Automation is Making Us Dumber
Ben Noble

As someone who is actively working in the field of automation (its application, more so than its design), I am in agreement with this article, only in that it’s going to happen. There was a study done in Oxford back in 2013 that stated pretty unequivocally that 45% of all current jobs could be automated out of the need for human interaction/intervention within the next twenty years.

We will have self-driving cars & trucks as well, the Solar Roadways folks are working on smarter and smarter roads, which will probably re-charge and possibly help guide our driverless cars and trucks, with fewer and fewer accidents.

We can print darn near anything now. The Chinese have used a 3D printer to create housing out of concrete. (no they don’t print the whole house, but large sections of it)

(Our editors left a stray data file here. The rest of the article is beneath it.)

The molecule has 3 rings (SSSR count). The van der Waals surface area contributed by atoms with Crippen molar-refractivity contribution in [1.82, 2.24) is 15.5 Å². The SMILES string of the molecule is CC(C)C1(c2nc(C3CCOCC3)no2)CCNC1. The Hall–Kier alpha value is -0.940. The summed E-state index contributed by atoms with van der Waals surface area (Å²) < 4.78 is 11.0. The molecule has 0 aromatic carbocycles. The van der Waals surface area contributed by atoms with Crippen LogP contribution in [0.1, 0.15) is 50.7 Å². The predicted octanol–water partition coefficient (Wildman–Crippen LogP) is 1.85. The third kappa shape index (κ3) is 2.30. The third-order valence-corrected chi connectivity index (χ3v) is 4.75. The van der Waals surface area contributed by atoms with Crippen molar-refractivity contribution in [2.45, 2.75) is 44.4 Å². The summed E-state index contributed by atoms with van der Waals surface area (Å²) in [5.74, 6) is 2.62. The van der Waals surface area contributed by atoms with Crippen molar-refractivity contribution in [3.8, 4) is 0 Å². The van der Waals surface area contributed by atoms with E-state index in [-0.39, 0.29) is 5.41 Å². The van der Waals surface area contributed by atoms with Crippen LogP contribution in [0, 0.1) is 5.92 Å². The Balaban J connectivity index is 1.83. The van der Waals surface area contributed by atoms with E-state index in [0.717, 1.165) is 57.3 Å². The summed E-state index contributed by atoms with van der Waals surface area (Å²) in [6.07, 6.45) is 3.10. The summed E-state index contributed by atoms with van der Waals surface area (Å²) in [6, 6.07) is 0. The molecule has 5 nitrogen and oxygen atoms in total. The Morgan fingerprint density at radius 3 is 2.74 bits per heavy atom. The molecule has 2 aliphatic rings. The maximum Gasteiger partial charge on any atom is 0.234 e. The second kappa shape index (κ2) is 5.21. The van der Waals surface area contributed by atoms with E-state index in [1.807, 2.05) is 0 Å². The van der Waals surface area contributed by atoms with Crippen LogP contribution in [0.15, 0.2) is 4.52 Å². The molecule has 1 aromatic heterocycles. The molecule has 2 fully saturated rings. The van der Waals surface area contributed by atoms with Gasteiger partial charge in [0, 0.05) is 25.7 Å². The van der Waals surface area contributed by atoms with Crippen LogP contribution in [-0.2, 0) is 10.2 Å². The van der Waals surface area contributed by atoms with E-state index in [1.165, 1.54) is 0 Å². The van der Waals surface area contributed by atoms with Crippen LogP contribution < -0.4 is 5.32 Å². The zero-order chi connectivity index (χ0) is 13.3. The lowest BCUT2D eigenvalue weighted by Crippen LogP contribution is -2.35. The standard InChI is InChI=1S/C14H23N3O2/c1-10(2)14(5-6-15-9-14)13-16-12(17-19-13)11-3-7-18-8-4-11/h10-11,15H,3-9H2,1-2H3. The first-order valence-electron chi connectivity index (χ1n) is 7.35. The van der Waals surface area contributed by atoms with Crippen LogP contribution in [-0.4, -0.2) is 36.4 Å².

As Neal Stephenson once wrote, eventually, we’ll be able to ship Nebraska to China overnight for a nickel.

The question we have to answer: what then must we do?

Do we change to some sort of super-short work-week? That’s what happened when the industrial revolution really took off — we went from a 60–70-hour work-week to a theoretical 40-hour work week. Will we adopt a basic minimum income? How will that be paid for?

Will we live in a society such as the one posited by Arthur Jensen, the character played by Ned Beatty in the great film, Network: “ All necessities provided, all anxieties tranquilized, all boredom amused”? Will we be in Star Trek?

Or Mad Max?

Perhaps I spend too much time worried about this sort of thing…

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